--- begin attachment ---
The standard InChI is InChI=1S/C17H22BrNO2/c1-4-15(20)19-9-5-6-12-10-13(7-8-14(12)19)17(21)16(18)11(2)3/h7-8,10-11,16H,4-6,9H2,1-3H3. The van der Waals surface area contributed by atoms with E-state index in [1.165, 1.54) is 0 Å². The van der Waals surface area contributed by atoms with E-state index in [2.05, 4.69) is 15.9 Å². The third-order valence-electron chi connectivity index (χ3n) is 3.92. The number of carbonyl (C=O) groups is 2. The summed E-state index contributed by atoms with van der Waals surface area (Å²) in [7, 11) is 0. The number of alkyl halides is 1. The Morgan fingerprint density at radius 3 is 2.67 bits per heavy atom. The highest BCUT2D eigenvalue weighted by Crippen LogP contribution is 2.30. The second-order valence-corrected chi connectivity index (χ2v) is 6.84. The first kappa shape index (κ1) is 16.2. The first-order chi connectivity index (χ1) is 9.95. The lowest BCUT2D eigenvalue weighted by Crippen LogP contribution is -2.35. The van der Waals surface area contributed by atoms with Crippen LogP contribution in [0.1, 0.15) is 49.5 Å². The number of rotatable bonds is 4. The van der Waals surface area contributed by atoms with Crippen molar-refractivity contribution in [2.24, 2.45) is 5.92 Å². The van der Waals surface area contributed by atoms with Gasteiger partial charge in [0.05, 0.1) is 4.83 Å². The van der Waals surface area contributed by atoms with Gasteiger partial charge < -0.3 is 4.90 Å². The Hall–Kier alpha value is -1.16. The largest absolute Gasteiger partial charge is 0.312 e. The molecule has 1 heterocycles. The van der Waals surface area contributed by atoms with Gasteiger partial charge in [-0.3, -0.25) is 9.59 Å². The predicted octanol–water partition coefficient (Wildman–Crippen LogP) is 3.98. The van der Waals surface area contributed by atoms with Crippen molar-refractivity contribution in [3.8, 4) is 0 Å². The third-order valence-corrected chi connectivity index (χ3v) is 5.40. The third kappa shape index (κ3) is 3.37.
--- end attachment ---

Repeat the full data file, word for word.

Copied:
The standard InChI is InChI=1S/C17H22BrNO2/c1-4-15(20)19-9-5-6-12-10-13(7-8-14(12)19)17(21)16(18)11(2)3/h7-8,10-11,16H,4-6,9H2,1-3H3. The van der Waals surface area contributed by atoms with E-state index in [1.165, 1.54) is 0 Å². The van der Waals surface area contributed by atoms with E-state index in [2.05, 4.69) is 15.9 Å². The third-order valence-electron chi connectivity index (χ3n) is 3.92. The number of carbonyl (C=O) groups is 2. The summed E-state index contributed by atoms with van der Waals surface area (Å²) in [7, 11) is 0. The number of alkyl halides is 1. The Morgan fingerprint density at radius 3 is 2.67 bits per heavy atom. The highest BCUT2D eigenvalue weighted by Crippen LogP contribution is 2.30. The second-order valence-corrected chi connectivity index (χ2v) is 6.84. The first kappa shape index (κ1) is 16.2. The first-order chi connectivity index (χ1) is 9.95. The lowest BCUT2D eigenvalue weighted by Crippen LogP contribution is -2.35. The van der Waals surface area contributed by atoms with Crippen LogP contribution in [0.1, 0.15) is 49.5 Å². The number of rotatable bonds is 4. The van der Waals surface area contributed by atoms with Crippen molar-refractivity contribution in [2.24, 2.45) is 5.92 Å². The van der Waals surface area contributed by atoms with Gasteiger partial charge in [0.05, 0.1) is 4.83 Å². The van der Waals surface area contributed by atoms with Gasteiger partial charge < -0.3 is 4.90 Å². The Hall–Kier alpha value is -1.16. The largest absolute Gasteiger partial charge is 0.312 e. The molecule has 1 heterocycles. The van der Waals surface area contributed by atoms with Gasteiger partial charge in [-0.3, -0.25) is 9.59 Å². The predicted octanol–water partition coefficient (Wildman–Crippen LogP) is 3.98. The van der Waals surface area contributed by atoms with Crippen molar-refractivity contribution in [3.8, 4) is 0 Å². The third-order valence-corrected chi connectivity index (χ3v) is 5.40. The third kappa shape index (κ3) is 3.37.